At the first presidential debate in Oxford, Miss., John McCain and Barack Obama discussed spending.
McCain accused Obama of dramatically increasing spending, and Obama responded.
"I don't know where John is getting his figures," Obama said. "Let's just be clear. What I do is I close corporate loopholes, stop providing tax cuts to corporations that are shipping jobs overseas so that we're giving tax breaks to companies that are investing here in the United States. I make sure that we have a health care system that allows for everyone to have basic coverage. I think those are pretty important priorities. And I pay for every dime of it."
Obama often discusses how to pay for varying proposals, and he has said he believes "that if you want to propose a new program, you better cut some old ones." He says he will pay for his health care plan, for example, by reducing inefficiencies in the health care system and by rescinding the Bush tax cuts on those making $200,000 or more.
But "pay for every dime"? Not to our way of thinking.
The nonpartisan Tax Policy Center found that the deficit grows dramatically under both candidates' proposals. Without any changes, the deficit will stand at $2.3-trillion in 2018. Under Obama's plan, the deficit grows even more, to $5.9-trillion by 2018. And it grows even more than that under John McCain's plan, to $7.4-trillion (in part because McCain will continue the Bush tax cuts for all income levels). That doesn't sound like pay-as-you-go to us, for either candidate.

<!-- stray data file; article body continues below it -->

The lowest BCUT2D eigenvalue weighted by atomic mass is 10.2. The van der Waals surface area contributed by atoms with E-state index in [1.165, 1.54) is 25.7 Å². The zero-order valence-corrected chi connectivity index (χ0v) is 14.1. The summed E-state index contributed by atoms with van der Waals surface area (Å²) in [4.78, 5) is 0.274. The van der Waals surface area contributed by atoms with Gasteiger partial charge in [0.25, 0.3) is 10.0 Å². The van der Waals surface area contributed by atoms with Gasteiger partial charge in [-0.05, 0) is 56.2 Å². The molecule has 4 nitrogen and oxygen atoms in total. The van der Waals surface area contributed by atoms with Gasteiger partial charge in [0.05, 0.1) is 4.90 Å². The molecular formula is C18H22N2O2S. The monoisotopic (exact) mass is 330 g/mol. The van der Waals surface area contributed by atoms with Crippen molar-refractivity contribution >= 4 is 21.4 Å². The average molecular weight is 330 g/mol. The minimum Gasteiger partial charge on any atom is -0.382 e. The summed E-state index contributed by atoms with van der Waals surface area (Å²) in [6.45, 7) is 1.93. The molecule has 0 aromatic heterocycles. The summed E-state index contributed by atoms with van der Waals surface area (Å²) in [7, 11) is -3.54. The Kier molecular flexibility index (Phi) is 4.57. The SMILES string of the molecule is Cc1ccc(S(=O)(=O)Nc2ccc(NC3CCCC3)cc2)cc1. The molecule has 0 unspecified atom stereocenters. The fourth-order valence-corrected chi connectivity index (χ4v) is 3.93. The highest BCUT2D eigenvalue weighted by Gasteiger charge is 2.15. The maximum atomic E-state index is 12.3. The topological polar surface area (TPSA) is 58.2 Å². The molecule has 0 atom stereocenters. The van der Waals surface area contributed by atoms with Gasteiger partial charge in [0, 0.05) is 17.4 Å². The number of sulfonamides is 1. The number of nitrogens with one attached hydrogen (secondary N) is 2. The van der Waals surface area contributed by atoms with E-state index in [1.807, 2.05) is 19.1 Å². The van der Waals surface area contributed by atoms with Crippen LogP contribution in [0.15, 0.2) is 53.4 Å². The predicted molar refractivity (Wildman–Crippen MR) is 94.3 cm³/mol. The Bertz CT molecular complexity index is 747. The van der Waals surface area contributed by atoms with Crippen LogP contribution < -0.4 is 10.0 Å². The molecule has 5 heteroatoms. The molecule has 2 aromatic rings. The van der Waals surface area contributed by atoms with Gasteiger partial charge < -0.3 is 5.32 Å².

The Tax Policy Center's analysis does not include spending cuts to existing programs, but it's difficult to see how spending cuts would erase deficits of this size. Obama has said he would curtail the war in Iraq to save money, while McCain talks about eliminating pork and earmarks from the budget. Neither of those measures would close the gap.
Another watchdog group, the bipartisan Committee for a Responsible Federal Budget, used a different method to examine the candidates' proposals. They chose to take a snapshot of a single year — 2013 — and calculate how the candidates' proposal would affect the deficit for that year alone. They found that Obama's plan adds about $286 billion to the deficit for that year, while McCain's adds about $211-billion.
A few important caveats here: Calculating the costs for new spending proposals, tax cuts, tax increases and spending cuts for the federal government can be complicated. Nobody knows exactly how much some of the candidates' proposals will cost in the end (health care is a good example), and some of their proposals for reducing spending are vague and impossible to substantiate.
As for Obama's claim that he "pays for every dime" of his spending plans: If the deficit were to stay the same or grow only modestly as a result of Obama's policies, we would give him a better rating. But independent groups agree that the deficit will grow significantly under an Obama administration, and that's an important yardsitck. We give Obama credit for the level of detail many of his proposals have when it comes to spending and cost. But Obama doesn't pay "for every dime" of his proposals. We rate his statement Barely True.
Editor's note: This statement was rated Barely True when it was published. On July 27, 2011, we changed the name for the rating to Mostly False.